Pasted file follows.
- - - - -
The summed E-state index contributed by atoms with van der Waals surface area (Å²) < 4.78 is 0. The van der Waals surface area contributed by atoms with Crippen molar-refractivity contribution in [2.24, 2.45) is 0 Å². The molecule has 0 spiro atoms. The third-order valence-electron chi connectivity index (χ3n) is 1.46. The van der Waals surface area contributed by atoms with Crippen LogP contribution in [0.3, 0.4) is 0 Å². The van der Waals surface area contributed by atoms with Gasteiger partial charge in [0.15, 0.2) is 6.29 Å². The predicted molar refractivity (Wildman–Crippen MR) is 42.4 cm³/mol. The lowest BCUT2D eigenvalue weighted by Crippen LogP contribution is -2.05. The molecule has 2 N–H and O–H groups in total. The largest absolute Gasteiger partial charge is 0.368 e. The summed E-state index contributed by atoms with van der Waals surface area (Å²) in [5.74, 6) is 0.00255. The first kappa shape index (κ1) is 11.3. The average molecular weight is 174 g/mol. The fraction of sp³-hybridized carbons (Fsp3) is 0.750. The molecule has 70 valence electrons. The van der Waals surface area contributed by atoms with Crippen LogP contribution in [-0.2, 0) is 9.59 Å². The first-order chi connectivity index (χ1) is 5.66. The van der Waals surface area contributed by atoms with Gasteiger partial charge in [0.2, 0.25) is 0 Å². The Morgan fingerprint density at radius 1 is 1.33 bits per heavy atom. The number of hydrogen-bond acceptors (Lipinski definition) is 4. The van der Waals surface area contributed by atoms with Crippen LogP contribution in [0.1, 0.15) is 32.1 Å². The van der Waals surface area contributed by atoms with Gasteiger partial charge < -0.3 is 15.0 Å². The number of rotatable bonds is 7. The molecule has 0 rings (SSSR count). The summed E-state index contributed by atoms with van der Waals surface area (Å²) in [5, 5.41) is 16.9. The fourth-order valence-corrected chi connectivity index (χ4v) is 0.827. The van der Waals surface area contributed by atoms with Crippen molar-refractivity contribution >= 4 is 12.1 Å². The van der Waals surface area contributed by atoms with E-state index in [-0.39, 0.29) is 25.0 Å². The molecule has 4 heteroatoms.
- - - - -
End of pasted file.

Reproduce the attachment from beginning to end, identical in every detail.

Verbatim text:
The summed E-state index contributed by atoms with van der Waals surface area (Å²) < 4.78 is 0. The van der Waals surface area contributed by atoms with Crippen molar-refractivity contribution in [2.24, 2.45) is 0 Å². The molecule has 0 spiro atoms. The third-order valence-electron chi connectivity index (χ3n) is 1.46. The van der Waals surface area contributed by atoms with Crippen LogP contribution in [0.3, 0.4) is 0 Å². The van der Waals surface area contributed by atoms with Gasteiger partial charge in [0.15, 0.2) is 6.29 Å². The predicted molar refractivity (Wildman–Crippen MR) is 42.4 cm³/mol. The lowest BCUT2D eigenvalue weighted by Crippen LogP contribution is -2.05. The molecule has 2 N–H and O–H groups in total. The largest absolute Gasteiger partial charge is 0.368 e. The summed E-state index contributed by atoms with van der Waals surface area (Å²) in [5.74, 6) is 0.00255. The first kappa shape index (κ1) is 11.3. The average molecular weight is 174 g/mol. The fraction of sp³-hybridized carbons (Fsp3) is 0.750. The molecule has 70 valence electrons. The van der Waals surface area contributed by atoms with Crippen LogP contribution in [-0.2, 0) is 9.59 Å². The first-order chi connectivity index (χ1) is 5.66. The van der Waals surface area contributed by atoms with Gasteiger partial charge in [0.2, 0.25) is 0 Å². The Morgan fingerprint density at radius 1 is 1.33 bits per heavy atom. The number of hydrogen-bond acceptors (Lipinski definition) is 4. The van der Waals surface area contributed by atoms with Crippen LogP contribution in [0.1, 0.15) is 32.1 Å². The van der Waals surface area contributed by atoms with Gasteiger partial charge < -0.3 is 15.0 Å². The number of rotatable bonds is 7. The molecule has 0 rings (SSSR count). The summed E-state index contributed by atoms with van der Waals surface area (Å²) in [5, 5.41) is 16.9. The fourth-order valence-corrected chi connectivity index (χ4v) is 0.827. The van der Waals surface area contributed by atoms with Crippen molar-refractivity contribution >= 4 is 12.1 Å². The van der Waals surface area contributed by atoms with E-state index in [-0.39, 0.29) is 25.0 Å². The molecule has 4 heteroatoms.